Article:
That is a key part of Raymond's legacy. He knew this wasn't a zero sum game. More voices need space to come forward, to work around the barriers, filters, and warping nature of traditional institutions who dominated the discussion space. 

His sharp critique and tight arguments are why when you found yourself in disagreement with him, you had to pay attention. At the end of the day, you may remain in disagreement, but Raymond helped you better understand an opposing view, and as such, better refine your oppositional view to his. All without rancor ... if he saw you as an honest player. Bad actors or grifters? He did not suffer them all that well.

I spent last night reviewing the ID archives to where he commented on my writings and then in the CDR Salamander archives to where I mentioned his. It had me nodding my head, smiling on occasion, but more than anything else missing that phase. As a sidenote, in 2012 Wired had a nice overview of the rise of ID.

We then came to Phase-3; the podcast/social media expansion. A few months after I left active duty in 2009 I started to think about the possibility to take advantage of the growth of bandwidth that might present the opportunity to have a "radio show" without having access to a radio. Audio recordings were nothing new online, but at that time "podcast" was not the term of art or that common. In to the space came our friend Claude Berube who saw the same opportunity and thought that Raymond, EagleOne, and I should have a talk show. I had not thought of doing a group show - and without Claude's push may have never gone solo - but I could think of nothing better than spending an hour with two individuals I've communicated with for years and had the greatest respect for.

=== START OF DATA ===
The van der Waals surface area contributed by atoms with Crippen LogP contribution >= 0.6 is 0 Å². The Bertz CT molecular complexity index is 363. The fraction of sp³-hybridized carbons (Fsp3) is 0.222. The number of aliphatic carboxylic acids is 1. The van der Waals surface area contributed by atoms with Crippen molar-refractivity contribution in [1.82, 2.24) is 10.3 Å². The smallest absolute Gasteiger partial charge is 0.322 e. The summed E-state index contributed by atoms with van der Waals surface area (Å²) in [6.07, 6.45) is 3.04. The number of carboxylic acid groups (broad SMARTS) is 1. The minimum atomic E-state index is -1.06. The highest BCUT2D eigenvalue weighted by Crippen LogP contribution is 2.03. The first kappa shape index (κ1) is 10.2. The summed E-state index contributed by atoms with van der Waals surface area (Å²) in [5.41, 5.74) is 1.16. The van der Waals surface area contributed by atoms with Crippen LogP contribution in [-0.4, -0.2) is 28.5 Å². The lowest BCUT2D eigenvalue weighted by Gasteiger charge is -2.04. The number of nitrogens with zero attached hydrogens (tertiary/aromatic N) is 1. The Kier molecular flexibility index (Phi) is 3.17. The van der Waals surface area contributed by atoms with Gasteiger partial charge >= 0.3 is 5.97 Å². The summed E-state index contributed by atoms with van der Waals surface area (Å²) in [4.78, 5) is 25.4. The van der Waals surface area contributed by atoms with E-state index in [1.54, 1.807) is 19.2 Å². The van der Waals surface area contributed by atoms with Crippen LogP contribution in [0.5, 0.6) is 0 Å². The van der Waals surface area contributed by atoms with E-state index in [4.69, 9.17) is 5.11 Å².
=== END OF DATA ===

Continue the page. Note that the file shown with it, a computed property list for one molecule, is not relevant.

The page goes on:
If you dig in to the Midrats archive's first year, there's "Galrahn" as our third co-host. Of course, life gets busy, and with work and a growing family of young'uns, weekend time became a premium. Raymond had to drop, but we managed to bring him back for an anniversary show in 2016. In 5-weeks we celebrate our 13th anniversary of a show that Raymond helped create. 

2016 is roughly where Phase-4 started and Raymond was not "out there" as much as we selfishly wanted him to be, but playing in the maritime natsec space was a hobby. He had a serious job and a big family ... but he was always there if you dropped him a line.

That was probably for the best. Phase-4 saw the closing of the Navy's mind in a way. Not a byproduct of, but in sympathy with, the rise of twitter - things started to get nasty. Senior leadership became more distant. PAO's who used to reach out on a regular basis, now were hard to get a word from ... for everyone. The Navy's information ecosystem is a more distracted, paranoid, and toxic environment - right at a time where it needs more ideas, more openness, and smart minds like Raymond's to face the challenges west of Wake. That revival, if it comes, will not have Raymond's help.